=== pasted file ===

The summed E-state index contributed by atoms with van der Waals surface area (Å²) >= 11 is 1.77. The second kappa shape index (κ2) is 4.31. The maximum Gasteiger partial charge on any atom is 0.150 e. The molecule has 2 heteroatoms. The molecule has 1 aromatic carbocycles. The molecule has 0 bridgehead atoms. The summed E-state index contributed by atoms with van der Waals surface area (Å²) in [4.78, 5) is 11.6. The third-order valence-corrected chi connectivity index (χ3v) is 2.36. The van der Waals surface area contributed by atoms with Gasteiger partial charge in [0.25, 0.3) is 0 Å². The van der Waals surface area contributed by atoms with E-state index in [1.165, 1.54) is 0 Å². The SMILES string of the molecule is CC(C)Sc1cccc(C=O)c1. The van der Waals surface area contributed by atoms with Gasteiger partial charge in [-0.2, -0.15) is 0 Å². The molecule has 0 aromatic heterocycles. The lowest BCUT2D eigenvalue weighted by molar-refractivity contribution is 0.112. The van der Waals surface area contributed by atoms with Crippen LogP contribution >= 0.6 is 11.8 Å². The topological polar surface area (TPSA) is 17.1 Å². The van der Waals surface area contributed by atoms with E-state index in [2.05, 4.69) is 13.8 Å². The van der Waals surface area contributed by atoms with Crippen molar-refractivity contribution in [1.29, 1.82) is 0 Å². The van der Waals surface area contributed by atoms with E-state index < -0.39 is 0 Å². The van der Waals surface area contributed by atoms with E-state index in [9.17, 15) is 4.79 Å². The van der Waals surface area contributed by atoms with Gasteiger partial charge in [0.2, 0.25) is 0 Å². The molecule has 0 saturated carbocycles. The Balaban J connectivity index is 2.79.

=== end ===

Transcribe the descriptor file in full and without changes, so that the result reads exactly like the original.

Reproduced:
The summed E-state index contributed by atoms with van der Waals surface area (Å²) >= 11 is 1.77. The second kappa shape index (κ2) is 4.31. The maximum Gasteiger partial charge on any atom is 0.150 e. The molecule has 2 heteroatoms. The molecule has 1 aromatic carbocycles. The molecule has 0 bridgehead atoms. The summed E-state index contributed by atoms with van der Waals surface area (Å²) in [4.78, 5) is 11.6. The third-order valence-corrected chi connectivity index (χ3v) is 2.36. The van der Waals surface area contributed by atoms with Gasteiger partial charge in [0.25, 0.3) is 0 Å². The van der Waals surface area contributed by atoms with E-state index in [1.165, 1.54) is 0 Å². The SMILES string of the molecule is CC(C)Sc1cccc(C=O)c1. The van der Waals surface area contributed by atoms with Gasteiger partial charge in [-0.2, -0.15) is 0 Å². The molecule has 0 aromatic heterocycles. The lowest BCUT2D eigenvalue weighted by molar-refractivity contribution is 0.112. The van der Waals surface area contributed by atoms with Crippen LogP contribution >= 0.6 is 11.8 Å². The topological polar surface area (TPSA) is 17.1 Å². The van der Waals surface area contributed by atoms with E-state index in [2.05, 4.69) is 13.8 Å². The van der Waals surface area contributed by atoms with Crippen molar-refractivity contribution in [1.29, 1.82) is 0 Å². The van der Waals surface area contributed by atoms with E-state index < -0.39 is 0 Å². The van der Waals surface area contributed by atoms with E-state index in [9.17, 15) is 4.79 Å². The van der Waals surface area contributed by atoms with Gasteiger partial charge in [0.2, 0.25) is 0 Å². The molecule has 0 saturated carbocycles. The Balaban J connectivity index is 2.79.